Friday, September 23, 2005

Nothing Funny

“Mom bought some stuff so you could cook dinner,” Claire informed me, “It’s in the kitchen. She bought beef stew fixings so just do that, OK? Just beef stew and nothing funny.”

Nothing funny? Now, how would that go?

“A penguin, a rabbi and a beef stew walk into a bar…” Er, no.

“There was a beef stew from Nantucket…” Er, no.

“Take my beef stew. Please!” Er, no.

There’s nothing funny about beef stew but I knew what Claire was getting at. Funny would be beef stew with lemon grass. Funny would be beef stew and octopus. Funny would be beef stew and Red Dye Number 5; all of which I’ve probably tried over the years.

Unfunny beef stew would be the basic recipe:

Onions, carrots, potatoes, celery, turnip
Beef stock
Red wine
Herbs and spices (but nothing “funny” like curry powder or cinnamon)
Time. Two hours at least. Three even better.

“OK,” I said, “one unfunny beef stew coming up. Where’s the stuff?”

“In the kitchen, Dad-0, just rummage around. It’s pretty small. You shouldn’t have any trouble.”

Claire, my daughter, is a student at UT here in Austin. Her condo has the basics and for her the basics are: plate, cup, fork. It’s not quite that bad, but not like the Clean, Mean, Kitchen Machine I’m used to back in Houston where I have a specialty knife for every vegetable. The conversation went like this.

“Where do you keep your potato peeler?”

“Why would I need that?”

“Where do you keep your chef’s knife?”

“What’s a chef’s knife?”

“Never mind.”

Claire came into the kitchen, opened a little drawer and pulled out what she claimed was her kitchen knife.

“Here’s a knife,” she offered hopefully. The poor knife was small, dull and had seen better days.

I shook my head sadly, reached into my pocket and deftly flicked out my Benchmade Griptilian 551SBK.

It snapped loudly and Claire took a step backwards.

In my best Crocodile Dundee I said, “Now, darling, that’s a noife!”

“Whatever,” Claire returned to communicating with her 160 friends on Instant Message.

Griptilian looked up and said, “What’s up, Boss? We got a job to do? Cut a hawser? Open some cans of food? Slash a steel cable? Skin a buffalo?”

The Benchmade Griptilian is a way cool knife. Matte black, sharp as any Hatori Hanzo sword and tougher than nails, the Griptilian has gotten me out of several jams in the woods. One-handed action, locking blade, slip-proof grip, the Griptilian lives up to it’s name as an all-weather, all-terrain, all-purpose slicing machine.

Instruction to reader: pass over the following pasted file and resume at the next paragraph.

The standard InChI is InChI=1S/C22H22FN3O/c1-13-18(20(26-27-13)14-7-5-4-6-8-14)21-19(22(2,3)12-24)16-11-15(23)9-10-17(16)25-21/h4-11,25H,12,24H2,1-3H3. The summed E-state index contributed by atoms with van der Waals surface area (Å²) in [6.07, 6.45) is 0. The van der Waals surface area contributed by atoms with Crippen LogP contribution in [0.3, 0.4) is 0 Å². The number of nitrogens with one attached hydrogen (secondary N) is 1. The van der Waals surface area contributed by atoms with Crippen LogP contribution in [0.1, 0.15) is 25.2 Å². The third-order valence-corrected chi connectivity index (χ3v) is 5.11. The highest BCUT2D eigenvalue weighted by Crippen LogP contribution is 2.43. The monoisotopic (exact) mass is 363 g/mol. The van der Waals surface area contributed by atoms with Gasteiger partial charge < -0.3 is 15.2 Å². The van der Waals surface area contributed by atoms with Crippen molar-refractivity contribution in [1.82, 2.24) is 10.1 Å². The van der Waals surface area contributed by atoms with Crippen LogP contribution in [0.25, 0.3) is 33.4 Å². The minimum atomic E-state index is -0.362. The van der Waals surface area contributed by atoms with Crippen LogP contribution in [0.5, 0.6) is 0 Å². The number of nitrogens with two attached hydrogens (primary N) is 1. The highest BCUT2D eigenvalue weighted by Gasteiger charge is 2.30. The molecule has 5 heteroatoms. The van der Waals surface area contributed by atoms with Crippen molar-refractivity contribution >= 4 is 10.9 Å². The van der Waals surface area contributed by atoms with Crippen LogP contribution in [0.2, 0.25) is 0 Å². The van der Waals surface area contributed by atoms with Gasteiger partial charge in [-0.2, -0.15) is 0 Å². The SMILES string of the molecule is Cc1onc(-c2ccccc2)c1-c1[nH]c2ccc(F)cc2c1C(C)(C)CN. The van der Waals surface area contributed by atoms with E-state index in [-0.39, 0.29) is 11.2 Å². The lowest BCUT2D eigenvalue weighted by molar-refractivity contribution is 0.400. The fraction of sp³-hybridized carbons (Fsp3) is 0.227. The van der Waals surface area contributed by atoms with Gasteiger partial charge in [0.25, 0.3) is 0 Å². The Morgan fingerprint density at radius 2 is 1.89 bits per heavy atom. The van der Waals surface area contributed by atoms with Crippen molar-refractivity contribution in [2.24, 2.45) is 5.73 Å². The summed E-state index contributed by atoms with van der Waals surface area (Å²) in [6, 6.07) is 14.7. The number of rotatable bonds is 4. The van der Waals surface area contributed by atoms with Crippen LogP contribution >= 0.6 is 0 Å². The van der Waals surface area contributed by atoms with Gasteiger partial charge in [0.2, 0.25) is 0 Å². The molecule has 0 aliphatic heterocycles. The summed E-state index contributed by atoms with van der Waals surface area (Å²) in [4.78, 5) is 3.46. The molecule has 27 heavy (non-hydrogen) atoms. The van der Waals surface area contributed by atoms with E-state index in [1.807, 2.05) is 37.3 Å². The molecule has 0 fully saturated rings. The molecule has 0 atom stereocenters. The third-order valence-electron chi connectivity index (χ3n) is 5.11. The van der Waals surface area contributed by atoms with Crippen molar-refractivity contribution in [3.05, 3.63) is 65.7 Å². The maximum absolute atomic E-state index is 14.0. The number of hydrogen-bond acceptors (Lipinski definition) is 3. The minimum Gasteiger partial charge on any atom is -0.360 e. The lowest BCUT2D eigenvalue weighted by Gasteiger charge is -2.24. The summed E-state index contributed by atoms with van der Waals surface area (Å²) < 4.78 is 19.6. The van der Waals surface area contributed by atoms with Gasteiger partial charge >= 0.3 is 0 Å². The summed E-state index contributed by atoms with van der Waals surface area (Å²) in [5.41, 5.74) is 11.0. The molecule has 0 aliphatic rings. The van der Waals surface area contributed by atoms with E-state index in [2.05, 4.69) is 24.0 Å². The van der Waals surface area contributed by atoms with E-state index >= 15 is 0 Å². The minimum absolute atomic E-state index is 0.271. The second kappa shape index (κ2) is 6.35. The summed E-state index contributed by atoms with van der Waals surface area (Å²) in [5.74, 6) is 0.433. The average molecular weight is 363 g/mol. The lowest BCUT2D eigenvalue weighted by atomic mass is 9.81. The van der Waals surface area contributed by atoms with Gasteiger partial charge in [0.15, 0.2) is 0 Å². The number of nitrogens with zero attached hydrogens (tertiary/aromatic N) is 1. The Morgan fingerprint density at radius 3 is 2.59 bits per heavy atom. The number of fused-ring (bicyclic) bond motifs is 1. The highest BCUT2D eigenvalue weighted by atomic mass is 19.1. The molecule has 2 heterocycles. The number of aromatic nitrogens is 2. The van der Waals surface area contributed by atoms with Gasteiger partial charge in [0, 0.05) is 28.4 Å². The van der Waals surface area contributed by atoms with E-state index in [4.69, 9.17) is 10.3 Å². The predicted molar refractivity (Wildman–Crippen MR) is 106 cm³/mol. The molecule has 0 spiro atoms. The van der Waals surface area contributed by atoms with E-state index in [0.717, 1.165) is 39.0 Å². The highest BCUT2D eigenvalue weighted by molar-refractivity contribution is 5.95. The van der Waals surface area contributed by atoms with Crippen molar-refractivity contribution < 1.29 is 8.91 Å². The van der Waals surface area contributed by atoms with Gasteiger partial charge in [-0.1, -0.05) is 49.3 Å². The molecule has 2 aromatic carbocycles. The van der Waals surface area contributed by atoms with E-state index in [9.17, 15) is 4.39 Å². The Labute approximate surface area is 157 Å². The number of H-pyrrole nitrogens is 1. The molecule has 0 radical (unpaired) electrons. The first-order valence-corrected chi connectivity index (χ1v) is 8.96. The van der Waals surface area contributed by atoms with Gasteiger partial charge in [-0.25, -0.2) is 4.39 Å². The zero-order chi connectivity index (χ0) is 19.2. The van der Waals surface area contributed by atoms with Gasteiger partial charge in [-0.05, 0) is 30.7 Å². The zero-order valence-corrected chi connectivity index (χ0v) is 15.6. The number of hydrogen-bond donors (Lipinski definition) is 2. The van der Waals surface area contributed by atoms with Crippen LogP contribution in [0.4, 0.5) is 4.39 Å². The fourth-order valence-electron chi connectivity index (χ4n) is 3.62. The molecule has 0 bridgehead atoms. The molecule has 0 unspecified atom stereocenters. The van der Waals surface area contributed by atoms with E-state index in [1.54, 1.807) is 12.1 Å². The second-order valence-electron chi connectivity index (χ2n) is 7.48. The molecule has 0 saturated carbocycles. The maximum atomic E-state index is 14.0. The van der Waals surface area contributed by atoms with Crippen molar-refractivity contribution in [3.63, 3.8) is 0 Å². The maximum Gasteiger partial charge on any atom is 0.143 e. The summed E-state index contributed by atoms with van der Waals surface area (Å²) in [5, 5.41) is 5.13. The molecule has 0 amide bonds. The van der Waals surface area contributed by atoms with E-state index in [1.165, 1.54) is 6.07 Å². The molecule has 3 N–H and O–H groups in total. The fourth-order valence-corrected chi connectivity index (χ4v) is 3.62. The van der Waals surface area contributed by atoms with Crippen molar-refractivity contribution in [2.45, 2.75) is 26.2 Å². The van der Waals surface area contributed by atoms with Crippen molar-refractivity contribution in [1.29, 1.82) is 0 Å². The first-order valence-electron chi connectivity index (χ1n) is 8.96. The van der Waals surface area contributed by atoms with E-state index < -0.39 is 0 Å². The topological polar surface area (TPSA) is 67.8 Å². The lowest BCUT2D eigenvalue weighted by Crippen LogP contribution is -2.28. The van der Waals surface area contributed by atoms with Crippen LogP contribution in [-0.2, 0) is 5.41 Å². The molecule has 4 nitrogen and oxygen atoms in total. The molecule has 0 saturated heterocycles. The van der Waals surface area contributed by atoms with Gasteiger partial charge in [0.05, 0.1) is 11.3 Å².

I looked down at Griptilian who was vibrating with anticipation in my hand.

“Well,” I said, “we’ve got a job in front of us. We’ve got to peel and chop some carrots, skin a turnip and quarter some potatoes. Also, we’ve got a bit of sausage to slice.”

Griptilian blinked, “You’re kidding, aren’t you? You really need to cut an oil drum in half or slice down an oak tree. I’m right, huh, I’m right. We ain’t gonna peel no carrots. Tell me we ain’t gonna peel no carrots!”

“Hey, hey hey!” I gripped the knife tightly, “Calm down! Sometimes we have to do what we have to do. Some other time it’s teaching a grizzly some manners. This time it’s stew. We’ve got to make the stew and it’s got to be the best stew ever. I can’t do it alone, man! I need your help. Are you with me?”

Griptilian paused for a moment, searched his steely soul and, finally, I detected resignation.

“Yeah, man,” Griptilian conceded, “we got to do the big AND the small. But, we’re a team. We work together! I’m with you, man. Let’s do the stew!”

With fury we attacked the carrots, potatoes, turnip, celery, onions and sausage. Aromas began to drift through the condo and Claire commented that things were starting to smell good.

At last we scraped the remaining ingredients into the pot and paused for a short rest.

Griptilian looked around and said, “What are those?”

“Those over there?” I replied, “Those are fresh figs. They were on sale this morning and I thought I’d do something interesting with them.”

Griptilian looked at the simmering stew pot and chucked softly. “I suppose that would make the stew ‘funny’, you know, like funny-peculiar rather than funny-ha-ha.”

I regarded Griptilian and as if in a trance reached for the figs and began preparing them.

“Heh, heh, heh.” Griptilian was beside himself. “This makes it all worthwhile!”

Time went by. I adjusted the liquid so the stew wouldn’t dry out and the natives in the condo grew restless. Finally, I turned down the heat to low simmer, grilled some French bread and garlic, tossed an impromptu salad and called “Dinner Time.”

Through the ensuing gnashing, slurping and yum-yum noises, Claire of the sensitive palate noted that the stew was very good, but there was something, just something she couldn’t quite place. A little sweet…maybe the sausage.

“Anyway,” she concluded, “it couldn’t be anything ‘funny’ because I don’t have anything funny to put in! Nope, nothing but ordinary meat and potatoes stew with nothing funny!”

I felt my pocket vibrate as Griptilian shook with laughter.


Michelle said...

mmmmmmm...funny beef stew.

I absolutely love your writing.

•♥•m•♥• said...

Loved it ;) and I'm a vegetarian ....LOL

Anonymous said...

Hey, neighbor! We're in Austin, too (making more reservations than dinner, however). ;)

I believe tonight is barbeque...

When you heading back?

Anonymous said...

I love your stories! Your stew sounds like something my Mom used to do, except it never tasted good. :)

Amy said...

You knew what she meant.. I'm telling her and her 160 IM friends. :)

MF said...

turnip in beef stew = funny in my book.